In the past few years, increased focus and scrutiny of medical devices by security researchers has resulted in improved awareness of medical device security risks.
Interestingly, in many cases the security researcher had a very personal and literal connection to the medical device -- that is, they were actual users of the device itself.
A few examples:
The work done by security researchers on their own devices is only the beginning of what we can expect will be a deluge of medical device related vulnerabilities, and it’s worthwhile to explore some of the reasons as to why the current situation is the way it is now.
One key reason is that typical security researchers face many barriers to entry that can prevent them from obtaining medical devices on their own.
For example, while all kinds of medical devices are on sites such as eBay, FDA-imposed aftermarket sales restrictions can prevent or dissuade the casual, “hobbyist” security researcher from simply bidding for a medical device on eBay and easily getting hand’s on access. For example, see the eBay policy on medical device sales.
The restrictions and laws relevant to medical devices are complex, and can inhibit a security researcher from pursuing a aftermarket purchase. For those seeking answers, the FDA’s Division of Small Manufacturers, International and Consumer Assistance (DSMICA) may be able to provide assistance and clarification, but be warned, this is a convoluted area. For example, an individual’s inquiry to the FDA DSMICA about the restrictions and legality of into purchasing a hyperbaric chamber is enlightening.
Changing the Medical Device Threat Model
Medical device vendor awareness of the security threat is, in some respects, as Kevin Fu of University of Massachusetts puts it, in a “medieval” state. In fact, Dr. Fu recently noted that he has “yet to find a single company that issues digital signatures or hashes of medical device downloads."
A hopeful sign is that due to the work of these security researchers presenting at conferences (hacker, academic and industry), various organizations like DHS are recognizing the threat and we are seeing awareness publications like the recent DHS “Attack Surface: Healthcare and Public Health Sector” urging an increased focus on medical device wireless connectivity.
As security community interest in conducting analysis of medical devices grows, we’ll see more security researchers figuring out ways to get their hands on these devices. And it’s worth mentioning the emergence of some formalized efforts, such as the “Open Medical Device Research Library" at http://omdrl.org and their impact of making inroads to providing vetted security researchers physical access to these devices.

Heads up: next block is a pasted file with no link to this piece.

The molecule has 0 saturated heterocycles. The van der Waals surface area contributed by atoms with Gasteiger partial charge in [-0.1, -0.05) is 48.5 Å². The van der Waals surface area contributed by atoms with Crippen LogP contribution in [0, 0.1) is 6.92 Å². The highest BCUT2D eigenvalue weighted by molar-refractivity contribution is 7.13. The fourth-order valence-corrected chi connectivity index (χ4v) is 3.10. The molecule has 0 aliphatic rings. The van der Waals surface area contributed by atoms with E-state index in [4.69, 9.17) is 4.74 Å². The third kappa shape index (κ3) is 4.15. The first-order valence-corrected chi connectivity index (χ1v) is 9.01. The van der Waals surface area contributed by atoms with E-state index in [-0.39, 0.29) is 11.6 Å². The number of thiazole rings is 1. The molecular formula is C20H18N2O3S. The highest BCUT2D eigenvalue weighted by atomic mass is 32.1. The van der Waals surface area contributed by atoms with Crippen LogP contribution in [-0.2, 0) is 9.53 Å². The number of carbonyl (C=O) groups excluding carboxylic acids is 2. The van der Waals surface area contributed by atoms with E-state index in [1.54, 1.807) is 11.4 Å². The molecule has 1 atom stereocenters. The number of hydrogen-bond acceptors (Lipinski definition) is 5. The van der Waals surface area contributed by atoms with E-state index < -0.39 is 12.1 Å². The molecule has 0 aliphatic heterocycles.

From a more grass-roots and individual/small group level, we should expect security researchers of all shades of grey to make progress in garnering access to medical devices.
This may happen through several channels, for example via aftermarket medical device purchases from unsavory or unaware aftermarket retailers, to researchers working to obtain the credentials and FDA approval paperwork needed to buy/sell medical devices as a business, but with the true objective of simply gaining access to a variety of medical devices.
Looking to the past, we can see this kind of hacker interest and progression in the article “The long, strange trip of the L0pht” where the members of the L0pht recalled the early Boston days in the late 90’s and what happened when Richard Clarke got a tour of the L0pht’s lab space:
"After showing the feds around for a couple of hours and talking about the projects the group was working on and how the members went about their research, the L0pht crew was a little dismayed to see Clarke and his cohorts huddled together, speaking in hushed tones."
"This did not sit well with Mudge and the others. Gesturing to the beer sitting in front of him, Mudge told the audience: Having a bit of the Irish courage in me by that point, I went over to them and said, 'Look, we brought you guys in here and opened the kimono and showed you what we do here and now you're out here whispering. You have to tell me what you're talking about.'"
"So Richard Clarke says, 'Ok, I'll tell you. We were just saying that the CIA guys have told us that the only way anyone could do this stuff was with funding from a foreign government.'"
"He told us, 'You've changed our entire threat model.'"
In many respects, I see the current medical device security situation as similar to that time back in the late 90s when the L0pht opened eyes and minds to new threat models and the capability of small, focused groups of security folks dedicated to getting access, code, gear, etc.
In the current state of affairs, it’s not unrealistic to state that medical device manufacturers have too long enjoyed insulation from security researcher analysis and a pervasive “security by obscurity” situation.
It's starting out as personal, but clearly the situation is rapidly changing and expanding.